While progressive forces in the South Asian community were gearing up to celebrate the birth anniversary of Paash—a revolutionary Punjabi poet—on September 9, news of the assassination of journalist Gauri Lankesh shook everyone to the core.
Paash was a byproduct of the late 1960s radical communist campaign known as the "Naxalite" movement that united oppressed communities and the working class in India. He was at the forefront of many people's struggles and captured the literary landscape of Punjab due to his fiery poetry, which had a strong mass appeal because of its rebellious content.
Born on September 9, 1950, as Avtar Sandhu, Paash chose his pen name after Paasha (a.k.a. Pavel), the hero of The Mother, a famous novel by Maxim Gorky.
Paash challenged not only the Indian state through his poems, but also wrote against both Hindu and Sikh fundamentalism. The emergence of the Hindu right and Sikh fanaticism during the 1980s vitiated the social environment of Punjab. While Sikh extremists were seeking a separate homeland of Khalistan, an imaginary country to be carved out of India, Hindu fundamentalists terrorized Sikhs and other minority groups across India in order to establish a Hindu nation.
Sensing that this would lead to another religious partition of India—like in 1947 that resulted in separation of Muslim Pakistan and large-scale sectarian violence—Paash formed Anti 47 Front. He pulled no punches while condemning the reactionary forces of any stripe.
As a result, the Khalistan Commando Force (KCF), which was involved in an armed insurgency in Punjab, assassinated him in 1988.
The KCF took responsibility of murdering him and other communist activists in the state for their opposition to the movement for Khalistan. The organization justified the action by branding Paash as "anti Sikh".
Many supporters of Khalistan continue to malign him on social media and deny their hand in his murder. They claim that Paash might have been killed for personal and not political reasons.
It is pertinent to mention here that Hindu nationalists too have problem with the writings of Paash. The ruling Hindu nationalist Bhartiya Janata Party (BJP) has tried to ban his poetry in educational institutions.
Now let's fastforward to 2017. On September 5, journalist Gauri Lankesh was murdered in the southern state of Karnataka by unknown assailants.
Much like Paash, Lankesh was also a vocal critic of religious fanaticism. She consistently wrote against the growing threat of Hindu extremism under a right wing BJP government led by Prime Minister Narendra Modi.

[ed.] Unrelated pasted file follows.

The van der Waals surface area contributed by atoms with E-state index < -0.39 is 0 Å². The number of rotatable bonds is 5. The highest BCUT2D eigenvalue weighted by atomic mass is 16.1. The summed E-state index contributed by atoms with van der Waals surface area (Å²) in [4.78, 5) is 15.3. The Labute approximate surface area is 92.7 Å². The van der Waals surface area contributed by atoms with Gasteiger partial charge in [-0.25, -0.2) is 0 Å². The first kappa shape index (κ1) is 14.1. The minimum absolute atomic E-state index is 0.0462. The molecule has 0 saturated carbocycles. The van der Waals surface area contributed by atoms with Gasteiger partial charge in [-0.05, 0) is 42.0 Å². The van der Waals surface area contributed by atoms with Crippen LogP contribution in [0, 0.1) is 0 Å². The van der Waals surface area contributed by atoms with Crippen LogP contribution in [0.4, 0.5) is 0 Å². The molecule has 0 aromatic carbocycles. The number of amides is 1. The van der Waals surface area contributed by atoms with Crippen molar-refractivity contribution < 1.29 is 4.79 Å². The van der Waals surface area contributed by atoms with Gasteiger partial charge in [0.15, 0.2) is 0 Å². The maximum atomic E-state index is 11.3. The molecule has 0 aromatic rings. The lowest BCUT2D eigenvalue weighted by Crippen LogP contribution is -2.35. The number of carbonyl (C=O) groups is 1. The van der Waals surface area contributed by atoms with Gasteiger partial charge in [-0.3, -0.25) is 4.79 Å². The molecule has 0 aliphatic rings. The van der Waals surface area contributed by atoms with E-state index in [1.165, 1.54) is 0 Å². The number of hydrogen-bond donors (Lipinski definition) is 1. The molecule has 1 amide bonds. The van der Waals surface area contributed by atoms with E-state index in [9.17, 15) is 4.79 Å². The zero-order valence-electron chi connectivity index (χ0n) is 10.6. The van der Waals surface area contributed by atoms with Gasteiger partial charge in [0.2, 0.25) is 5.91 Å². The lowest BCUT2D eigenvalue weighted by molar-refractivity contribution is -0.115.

Lankesh had been receiving death threats and as soon as the news of her murder came, the supporters of Modi began celebrating her death on social media. Not only did some try to rationalize her killing but they also tried to prove that she might have been killed for nonpolitical reasons.
Apart from these two individuals, there were many more free thinkers and writers who have been killed in India over all these years. While there are many similarities between the killings of Paash and Lankesh and the reaction that followed, the Indian state handled the two situations very differently.
Khalistani extremists who claim to be the defenders of the minority Sikh community were frequently killed in staged police shootouts. The Indian authorities duly rewarded the police for eliminating them in the name of "national interest".
The killers of Paash and other writers like him in Punjab were punished by using extrajudicial means in the name of peace. But that has never been the case with the Hindu right extremists. Rather, those indulging in the killings and bombings in the name of a Hindu nation continue to enjoy the state's patronage.
Unsurprisingly under Modi government, they have become emboldened. So much so, some trolls on social media who've been using filthy language against Lankesh after her murder were being followed by Modi.
There seems to be a complete lack of political will to arrest such elements, let alone have them punished. A case in point is that of Lt. Col. Srikant Purohit, a serving army officer who was arrested for being a part of Hindu supremacist group that has been targeting Muslims through bomb blasts.
Only recently he was released on bail and was reinstated on the job even before the court could give its final verdict in the case.
This reflects badly on a state whose constitution guarantees equal treatment to all religious communities. If India is truly a pluralist and diverse nation then it must under all circumstances treat extremists of both the minority and the majority communities alike.
Those who keep boasting over the restoration of peace in Punjab and ending the Sikh militancy with an iron fist owe an explanation why the Hindu extremists are not being dealt with firmly when they too are posing a threat to the unity and diversity of the country. Such tendencies only show that India is increasingly becoming a Hindu theocracy in spite of its official mandate to remain secular.